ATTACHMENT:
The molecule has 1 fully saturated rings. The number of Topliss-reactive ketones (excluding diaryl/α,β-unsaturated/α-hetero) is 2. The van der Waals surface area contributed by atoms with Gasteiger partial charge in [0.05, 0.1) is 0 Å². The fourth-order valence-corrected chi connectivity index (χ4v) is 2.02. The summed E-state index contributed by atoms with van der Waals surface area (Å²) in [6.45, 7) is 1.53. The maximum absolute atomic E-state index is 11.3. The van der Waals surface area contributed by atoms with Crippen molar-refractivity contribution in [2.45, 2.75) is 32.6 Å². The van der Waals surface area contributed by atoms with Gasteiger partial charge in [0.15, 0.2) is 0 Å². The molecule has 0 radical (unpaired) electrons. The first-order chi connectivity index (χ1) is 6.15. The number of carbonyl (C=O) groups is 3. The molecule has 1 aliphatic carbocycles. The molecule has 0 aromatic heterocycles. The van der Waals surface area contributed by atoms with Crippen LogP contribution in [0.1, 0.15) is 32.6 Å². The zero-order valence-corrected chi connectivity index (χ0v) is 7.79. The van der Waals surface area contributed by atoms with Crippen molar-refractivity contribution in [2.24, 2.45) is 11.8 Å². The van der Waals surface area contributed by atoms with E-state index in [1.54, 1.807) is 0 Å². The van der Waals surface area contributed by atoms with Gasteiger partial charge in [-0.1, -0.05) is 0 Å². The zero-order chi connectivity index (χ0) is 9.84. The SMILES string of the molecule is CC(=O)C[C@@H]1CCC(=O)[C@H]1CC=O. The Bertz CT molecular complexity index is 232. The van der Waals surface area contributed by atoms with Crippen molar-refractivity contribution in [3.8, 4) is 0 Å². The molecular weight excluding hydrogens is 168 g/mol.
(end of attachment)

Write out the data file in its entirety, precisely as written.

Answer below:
The molecule has 1 fully saturated rings. The number of Topliss-reactive ketones (excluding diaryl/α,β-unsaturated/α-hetero) is 2. The van der Waals surface area contributed by atoms with Gasteiger partial charge in [0.05, 0.1) is 0 Å². The fourth-order valence-corrected chi connectivity index (χ4v) is 2.02. The summed E-state index contributed by atoms with van der Waals surface area (Å²) in [6.45, 7) is 1.53. The maximum absolute atomic E-state index is 11.3. The van der Waals surface area contributed by atoms with Crippen molar-refractivity contribution in [2.45, 2.75) is 32.6 Å². The van der Waals surface area contributed by atoms with Gasteiger partial charge in [0.15, 0.2) is 0 Å². The molecule has 0 radical (unpaired) electrons. The first-order chi connectivity index (χ1) is 6.15. The number of carbonyl (C=O) groups is 3. The molecule has 1 aliphatic carbocycles. The molecule has 0 aromatic heterocycles. The van der Waals surface area contributed by atoms with Crippen LogP contribution in [0.1, 0.15) is 32.6 Å². The zero-order valence-corrected chi connectivity index (χ0v) is 7.79. The van der Waals surface area contributed by atoms with Crippen molar-refractivity contribution in [2.24, 2.45) is 11.8 Å². The van der Waals surface area contributed by atoms with E-state index in [1.54, 1.807) is 0 Å². The van der Waals surface area contributed by atoms with Gasteiger partial charge in [-0.1, -0.05) is 0 Å². The zero-order chi connectivity index (χ0) is 9.84. The SMILES string of the molecule is CC(=O)C[C@@H]1CCC(=O)[C@H]1CC=O. The Bertz CT molecular complexity index is 232. The van der Waals surface area contributed by atoms with Crippen molar-refractivity contribution in [3.8, 4) is 0 Å². The molecular weight excluding hydrogens is 168 g/mol.